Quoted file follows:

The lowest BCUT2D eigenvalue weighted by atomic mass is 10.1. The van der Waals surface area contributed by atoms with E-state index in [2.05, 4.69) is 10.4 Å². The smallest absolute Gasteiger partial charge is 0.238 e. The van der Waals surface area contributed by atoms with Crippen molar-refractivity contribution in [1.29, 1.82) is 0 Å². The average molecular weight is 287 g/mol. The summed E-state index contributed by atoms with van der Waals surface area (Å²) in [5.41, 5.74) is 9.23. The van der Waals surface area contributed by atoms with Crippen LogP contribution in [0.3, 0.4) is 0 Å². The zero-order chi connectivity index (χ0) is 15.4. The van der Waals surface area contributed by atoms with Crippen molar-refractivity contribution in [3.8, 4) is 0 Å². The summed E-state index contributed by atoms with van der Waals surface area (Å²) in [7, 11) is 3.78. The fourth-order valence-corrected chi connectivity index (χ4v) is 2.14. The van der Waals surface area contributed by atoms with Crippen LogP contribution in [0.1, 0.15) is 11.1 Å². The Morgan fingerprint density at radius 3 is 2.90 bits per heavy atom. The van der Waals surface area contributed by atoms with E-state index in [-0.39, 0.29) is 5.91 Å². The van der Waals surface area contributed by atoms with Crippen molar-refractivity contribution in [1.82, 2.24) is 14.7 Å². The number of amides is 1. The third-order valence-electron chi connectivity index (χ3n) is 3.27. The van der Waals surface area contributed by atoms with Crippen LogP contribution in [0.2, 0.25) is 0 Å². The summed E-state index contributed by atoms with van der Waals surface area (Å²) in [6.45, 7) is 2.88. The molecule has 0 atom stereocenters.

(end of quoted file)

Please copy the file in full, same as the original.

The lowest BCUT2D eigenvalue weighted by atomic mass is 10.1. The van der Waals surface area contributed by atoms with E-state index in [2.05, 4.69) is 10.4 Å². The smallest absolute Gasteiger partial charge is 0.238 e. The van der Waals surface area contributed by atoms with Crippen molar-refractivity contribution in [1.29, 1.82) is 0 Å². The average molecular weight is 287 g/mol. The summed E-state index contributed by atoms with van der Waals surface area (Å²) in [5.41, 5.74) is 9.23. The van der Waals surface area contributed by atoms with Crippen LogP contribution in [0.3, 0.4) is 0 Å². The zero-order chi connectivity index (χ0) is 15.4. The van der Waals surface area contributed by atoms with Crippen molar-refractivity contribution in [3.8, 4) is 0 Å². The summed E-state index contributed by atoms with van der Waals surface area (Å²) in [7, 11) is 3.78. The fourth-order valence-corrected chi connectivity index (χ4v) is 2.14. The van der Waals surface area contributed by atoms with Crippen LogP contribution in [0.1, 0.15) is 11.1 Å². The Morgan fingerprint density at radius 3 is 2.90 bits per heavy atom. The van der Waals surface area contributed by atoms with E-state index in [-0.39, 0.29) is 5.91 Å². The van der Waals surface area contributed by atoms with Crippen molar-refractivity contribution in [1.82, 2.24) is 14.7 Å². The number of amides is 1. The third-order valence-electron chi connectivity index (χ3n) is 3.27. The van der Waals surface area contributed by atoms with Crippen LogP contribution in [0.2, 0.25) is 0 Å². The summed E-state index contributed by atoms with van der Waals surface area (Å²) in [6.45, 7) is 2.88. The molecule has 0 atom stereocenters.